News agency, Cape Town, South Africa
Tuesday December 12th 2017

Najwa’s maze of contradictions

Sandiso Phaliso

Wearing a carefully co-ordinated outfit but without her trademark tinted spectacles, Najwa Petersen appears in the Cape High Court for the last time as sentencing is passed. Photo: Sandiso Phaliso/WCN                              Reams of news pages have focused on convicted murderer Najwa Petersen over the last two years, ever since she was fingered as a suspect in her husband, much loved musician Taliep Petersen’s death on the night of December 16, 2006. Yet despite our fascination with what would cause someone to organize the murder her own husband, in the home they shared, and being subjected to days of scrutiny in the dock, she remains an enigmatic figure.

Her own family have been reticent, and friends who knew her well before the murder have not been very forthcoming. Admittedly, this may be due to their concerns over jeapordising the trial by speaking on matters that could have been deemed as sub judice.

Probably the most revealing personal information to emerge was what was put before the Cape High Court by forensic criminologist Irma Labuschagne, who presented her findings to Judge Siraj Desai before sentencing.

Labuschagne painted a picture of a complex woman who seemed to contain a number of contradictions behind her closely guarded public persona – a personality trait in keeping with bi-polar disorder, a condition she had been medicating for decades.

Bi-polar disorder sufferers experience intense depression as well as intense euphoria, sometimes at the same time. A person’s judgement can be severely affected during bouts of mania.

Labuschagne said Najwa told her that although she had been married twice previously, Taliep was the only man she ever really loved. Yet she carefully orchestrated his death, possibly in order to cash in on a life insurance policy which would paid out R5.3 million.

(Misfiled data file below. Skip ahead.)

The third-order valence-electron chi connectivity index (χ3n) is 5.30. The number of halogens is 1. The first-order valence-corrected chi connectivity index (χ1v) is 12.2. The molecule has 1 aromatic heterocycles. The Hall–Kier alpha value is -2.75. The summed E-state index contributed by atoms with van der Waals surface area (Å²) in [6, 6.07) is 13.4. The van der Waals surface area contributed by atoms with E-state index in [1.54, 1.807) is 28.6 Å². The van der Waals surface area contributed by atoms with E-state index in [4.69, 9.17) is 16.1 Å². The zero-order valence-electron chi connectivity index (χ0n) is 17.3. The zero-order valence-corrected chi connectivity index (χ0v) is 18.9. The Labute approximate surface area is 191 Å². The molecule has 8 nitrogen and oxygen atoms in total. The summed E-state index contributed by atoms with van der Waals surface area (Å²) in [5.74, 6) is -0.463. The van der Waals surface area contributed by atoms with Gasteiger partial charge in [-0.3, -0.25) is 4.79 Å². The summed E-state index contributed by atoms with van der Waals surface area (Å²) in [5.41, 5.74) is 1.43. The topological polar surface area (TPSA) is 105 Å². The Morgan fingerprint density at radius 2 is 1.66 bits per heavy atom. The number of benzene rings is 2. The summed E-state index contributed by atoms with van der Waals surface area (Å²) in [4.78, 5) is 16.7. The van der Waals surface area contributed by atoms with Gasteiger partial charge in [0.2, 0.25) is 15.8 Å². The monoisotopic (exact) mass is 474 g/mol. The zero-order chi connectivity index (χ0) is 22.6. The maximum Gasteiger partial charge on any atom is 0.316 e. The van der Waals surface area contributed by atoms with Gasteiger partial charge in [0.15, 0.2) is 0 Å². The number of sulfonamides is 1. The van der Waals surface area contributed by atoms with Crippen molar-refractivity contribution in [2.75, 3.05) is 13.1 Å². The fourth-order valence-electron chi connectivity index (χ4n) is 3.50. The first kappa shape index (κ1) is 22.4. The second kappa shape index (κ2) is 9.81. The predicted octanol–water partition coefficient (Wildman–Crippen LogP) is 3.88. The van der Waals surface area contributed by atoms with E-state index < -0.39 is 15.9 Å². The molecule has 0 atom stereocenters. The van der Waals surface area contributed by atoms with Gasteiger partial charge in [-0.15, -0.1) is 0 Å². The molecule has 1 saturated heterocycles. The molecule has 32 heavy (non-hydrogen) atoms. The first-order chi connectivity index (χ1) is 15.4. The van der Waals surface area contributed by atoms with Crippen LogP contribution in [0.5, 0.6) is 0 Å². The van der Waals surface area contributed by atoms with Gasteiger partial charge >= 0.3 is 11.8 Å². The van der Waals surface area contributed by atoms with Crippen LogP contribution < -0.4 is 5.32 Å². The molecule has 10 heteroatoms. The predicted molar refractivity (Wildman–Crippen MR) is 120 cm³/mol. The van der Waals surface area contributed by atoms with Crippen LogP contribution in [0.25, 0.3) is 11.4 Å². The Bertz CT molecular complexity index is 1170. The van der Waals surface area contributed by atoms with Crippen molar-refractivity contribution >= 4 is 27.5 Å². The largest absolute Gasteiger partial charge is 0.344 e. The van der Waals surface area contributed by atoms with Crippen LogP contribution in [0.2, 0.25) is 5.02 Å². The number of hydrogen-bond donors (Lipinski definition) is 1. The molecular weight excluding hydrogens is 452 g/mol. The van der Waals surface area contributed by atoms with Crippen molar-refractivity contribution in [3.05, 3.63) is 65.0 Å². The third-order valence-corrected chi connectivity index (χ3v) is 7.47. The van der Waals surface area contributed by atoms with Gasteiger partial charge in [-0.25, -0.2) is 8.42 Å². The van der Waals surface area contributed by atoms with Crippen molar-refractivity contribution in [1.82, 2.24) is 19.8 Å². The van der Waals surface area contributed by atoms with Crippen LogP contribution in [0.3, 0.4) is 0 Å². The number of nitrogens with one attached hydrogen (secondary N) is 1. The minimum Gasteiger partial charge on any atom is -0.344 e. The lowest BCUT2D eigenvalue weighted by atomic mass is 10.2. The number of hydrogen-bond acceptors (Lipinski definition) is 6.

Yet Labuschagne said she found no pattern of greed in Najwa’s history.

Najwa had also shown an ability to cope with adversity, having coped with looking after herself and two small children after divorcing her first husband, and eventually becoming a successful businesswoman.

In fact she was the breadwinner in the house, despite Taliep having been a popular musician and performer.
She said Najwa told her that Taliep was a good husband and father, but lacked good business sense, forcing her into the role of provider.

“She was the one with the money. She never got the recognition that she kept things going. She was a very sharing person.”

And although Najwa maintained a stoic appearance throughout her trial, only once crying in public when she was declared guilty, Labuschagne said Najwa was not as impassive as she looked and often wept during their long interviews.

She told the court that the medication Najwa had been taking for so many years to keep her bi-polar disorder in check may well have had long term “mind-altering” effects.